Incidentally, a study commissioned by the Albert Schweitzer Foundation has shown that many vegetable meat alternatives are better than their reputation and often even perform better than meat and sausage in terms of health.
But no animal has to die for milk and eggs!
Unfortunately this is wrong.
Cows only give milk when they have given birth to a calf and are therefore kept permanently pregnant. The calves are killed after birth or fattened for a short time and then processed into veal. And the dairy cows themselves usually only reach about a quarter of their natural life expectancy in freedom.
Even more animals have to die to produce eggs. Since only female chickens can lay eggs, the male chicks are sorted out and killed immediately after hatching, usually by asphyxiation with CO2 or shredding.
Rearing or fattening these chickens, which are bred for the highest possible laying performance (instead of meat production), is not profitable for economic reasons.
Cows have to be milked!
This is wrong. Cows only give milk if they were previously pregnant and need to care for a calf (this is just like us humans and all other mammals).
For this reason, “dairy cows” are repeatedly artificially inseminated throughout their lives and separated from their calves, which are usually killed directly or processed into veal.
I think you should take care of problem xy first - that's more important!
A vegan way of life has a positive effect on many of our currently greatest problems - from the most common diseases of civilization such as diabetes, cancer and heart attacks, to the destruction of our environment and resources, to the ethical questions of the billions of suffering caused by industrial factory farming.
Of course, one can argue about which of the many problems facing humanity are more important and which are less important. But even if you come to the conclusion that there are more important problems than the above, nothing prevents you from being vegan AND dealing with these other problems at the same time.
You can't be 100% vegan at all!
That's right, but that's not the point either. The Vegan Society defined veganism as follows:
Veganism is a way of life that seeks - as far as practically feasible - to avoid all forms of exploitation and cruelty against susceptible animals for food, clothing and other purposes.The Vegan Society
So the vegan lifestyle is about as much suffering as possible to prevent. That you never any suffering there is no reason not to try it in the first place and just carry on as before.
What would happen to all the animals if all of them suddenly went vegan?
Quite simply: there would be far fewer pigs, cows and chickens - but we could then enable them to have a livable existence, for example in sanctuaries or pastures, instead of letting them live their short lives under the worst conditions in fattening farms.
I read that plants can feel pain too!
According to the current state of knowledge, the prerequisite for feeling pain is a central nervous system, which plants do not have.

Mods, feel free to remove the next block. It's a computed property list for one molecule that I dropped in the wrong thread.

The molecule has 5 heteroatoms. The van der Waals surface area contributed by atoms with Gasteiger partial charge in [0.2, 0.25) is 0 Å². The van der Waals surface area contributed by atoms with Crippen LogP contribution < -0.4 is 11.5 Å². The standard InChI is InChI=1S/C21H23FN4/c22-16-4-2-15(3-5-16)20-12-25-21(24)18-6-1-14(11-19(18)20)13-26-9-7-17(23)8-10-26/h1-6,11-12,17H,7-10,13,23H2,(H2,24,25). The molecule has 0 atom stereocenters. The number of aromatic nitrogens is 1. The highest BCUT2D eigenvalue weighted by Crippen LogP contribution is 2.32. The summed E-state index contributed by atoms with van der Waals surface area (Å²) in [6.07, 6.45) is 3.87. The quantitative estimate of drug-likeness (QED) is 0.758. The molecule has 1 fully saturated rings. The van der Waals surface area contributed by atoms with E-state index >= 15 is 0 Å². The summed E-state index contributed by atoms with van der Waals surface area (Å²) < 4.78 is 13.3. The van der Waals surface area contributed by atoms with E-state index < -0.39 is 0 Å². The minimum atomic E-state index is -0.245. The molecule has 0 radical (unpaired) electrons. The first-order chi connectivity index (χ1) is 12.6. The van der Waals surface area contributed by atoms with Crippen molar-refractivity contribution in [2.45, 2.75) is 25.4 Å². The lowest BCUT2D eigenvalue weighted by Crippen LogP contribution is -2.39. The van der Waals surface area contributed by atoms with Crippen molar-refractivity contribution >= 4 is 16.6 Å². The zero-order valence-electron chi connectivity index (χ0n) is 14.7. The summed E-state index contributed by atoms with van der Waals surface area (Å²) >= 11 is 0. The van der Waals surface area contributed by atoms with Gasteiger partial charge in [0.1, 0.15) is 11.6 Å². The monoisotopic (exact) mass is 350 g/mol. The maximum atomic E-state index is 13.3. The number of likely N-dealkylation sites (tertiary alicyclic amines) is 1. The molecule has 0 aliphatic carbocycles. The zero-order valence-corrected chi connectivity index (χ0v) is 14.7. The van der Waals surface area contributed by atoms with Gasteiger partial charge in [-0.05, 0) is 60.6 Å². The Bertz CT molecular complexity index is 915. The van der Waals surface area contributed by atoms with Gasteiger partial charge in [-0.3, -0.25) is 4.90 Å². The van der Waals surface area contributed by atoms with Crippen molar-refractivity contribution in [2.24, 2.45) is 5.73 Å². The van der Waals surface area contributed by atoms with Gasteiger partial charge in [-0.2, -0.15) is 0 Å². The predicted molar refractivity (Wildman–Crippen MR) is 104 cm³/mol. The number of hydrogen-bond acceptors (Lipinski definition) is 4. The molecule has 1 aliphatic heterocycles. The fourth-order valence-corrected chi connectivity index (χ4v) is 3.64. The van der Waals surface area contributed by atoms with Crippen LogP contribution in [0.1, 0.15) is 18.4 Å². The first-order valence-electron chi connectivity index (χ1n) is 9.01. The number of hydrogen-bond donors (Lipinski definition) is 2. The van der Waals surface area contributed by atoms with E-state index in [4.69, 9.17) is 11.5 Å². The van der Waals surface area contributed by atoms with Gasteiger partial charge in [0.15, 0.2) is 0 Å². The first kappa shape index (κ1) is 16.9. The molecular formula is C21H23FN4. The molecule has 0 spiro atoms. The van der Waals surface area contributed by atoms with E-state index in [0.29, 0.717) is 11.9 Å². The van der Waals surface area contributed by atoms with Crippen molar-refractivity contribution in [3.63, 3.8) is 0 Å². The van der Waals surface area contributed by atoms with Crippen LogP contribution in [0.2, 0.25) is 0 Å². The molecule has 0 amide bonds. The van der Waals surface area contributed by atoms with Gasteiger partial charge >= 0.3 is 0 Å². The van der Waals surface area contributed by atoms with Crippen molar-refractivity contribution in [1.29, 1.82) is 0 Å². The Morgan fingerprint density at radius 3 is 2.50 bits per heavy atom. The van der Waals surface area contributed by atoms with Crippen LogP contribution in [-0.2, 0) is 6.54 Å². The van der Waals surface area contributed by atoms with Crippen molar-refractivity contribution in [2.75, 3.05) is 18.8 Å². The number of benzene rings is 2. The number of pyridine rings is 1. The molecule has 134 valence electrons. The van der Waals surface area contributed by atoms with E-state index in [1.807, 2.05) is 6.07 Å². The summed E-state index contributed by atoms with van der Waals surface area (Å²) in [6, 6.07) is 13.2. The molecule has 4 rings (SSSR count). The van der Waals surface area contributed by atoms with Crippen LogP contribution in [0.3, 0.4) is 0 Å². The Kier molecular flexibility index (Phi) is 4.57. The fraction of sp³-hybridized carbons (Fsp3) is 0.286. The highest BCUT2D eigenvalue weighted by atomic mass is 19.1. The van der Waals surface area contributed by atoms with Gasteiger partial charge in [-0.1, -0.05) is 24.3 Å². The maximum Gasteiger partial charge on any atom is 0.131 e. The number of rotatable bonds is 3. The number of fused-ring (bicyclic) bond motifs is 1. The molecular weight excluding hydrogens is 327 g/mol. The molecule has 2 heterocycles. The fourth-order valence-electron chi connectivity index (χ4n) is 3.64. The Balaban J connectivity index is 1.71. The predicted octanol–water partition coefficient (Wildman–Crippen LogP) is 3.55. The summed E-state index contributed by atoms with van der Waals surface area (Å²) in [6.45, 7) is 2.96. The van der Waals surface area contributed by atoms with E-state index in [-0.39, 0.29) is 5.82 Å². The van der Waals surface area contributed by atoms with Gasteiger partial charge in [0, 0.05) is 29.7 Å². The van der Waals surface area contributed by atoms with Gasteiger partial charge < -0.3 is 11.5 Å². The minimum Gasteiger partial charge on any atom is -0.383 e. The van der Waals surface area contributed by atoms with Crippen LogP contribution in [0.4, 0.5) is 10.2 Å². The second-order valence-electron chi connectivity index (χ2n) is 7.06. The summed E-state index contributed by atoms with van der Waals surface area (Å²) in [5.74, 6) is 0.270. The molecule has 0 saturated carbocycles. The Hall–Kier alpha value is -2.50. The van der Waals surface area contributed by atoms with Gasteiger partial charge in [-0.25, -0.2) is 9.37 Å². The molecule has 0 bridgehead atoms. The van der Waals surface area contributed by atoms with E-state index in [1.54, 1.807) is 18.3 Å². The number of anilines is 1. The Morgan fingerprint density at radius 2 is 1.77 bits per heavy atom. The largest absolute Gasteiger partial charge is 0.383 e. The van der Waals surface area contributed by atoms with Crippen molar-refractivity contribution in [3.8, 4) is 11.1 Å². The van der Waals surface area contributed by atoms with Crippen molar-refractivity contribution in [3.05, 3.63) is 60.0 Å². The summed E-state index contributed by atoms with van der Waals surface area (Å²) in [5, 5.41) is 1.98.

But even if it is true that plants can feel pain, it would make sense to eat a vegan diet. In order to produce 100 calories in the form of animal foods, far more than 100 calories in the form of plants have to be fed.
Anyone who eats meat therefore “consumes” more plants than someone who eats the plants directly and without going through the animal.
But in nature the right of the strong also applies!
The fact that we are no longer just controlled by our instincts, but can make moral decisions, is one of the characteristics that distinguishes us humans from other animals.
Today, thanks to technological advances, we have the opportunity to consciously choose not to kill other living beings and to act compassionately and responsibly instead.
What would happen to all the jobs in meat production?
The world of work has always changed: When demand changes or new technologies make old ones superfluous, certain job profiles disappear and new ones emerge.
Exactly the same thing will happen in the food industry when the demand for animal foods falls and the demand for plant-based foods continues to rise: Instead of in slaughterhouses or dairies, workers are needed in companies that produce plant milk, vegan cheese or soy products.
Vegan nutrition is a luxury for people with a lot of money!
On the contrary: The “basics” of a plant-based diet such as potatoes, rice, pasta, legumes, fruit and vegetables are even among the cheapest foods ever.
If you swing the wooden spoon yourself and do without unnecessary extras such as so-called "superfoods" and vegan convenience products, you can eat a healthy and balanced vegan diet even on a small budget.
Diet should be a private matter!
How we eat has an impact on our environment, our fellow human beings and of course on the animals that suffer and die for it. Anyone who says that nutrition should be a purely private matter and that there is no better or worse is making it too easy for themselves.
Of course, we should still allow everyone to implement changes at their own pace. And we should always remember that others may be a bit “further” than we are in other areas of life.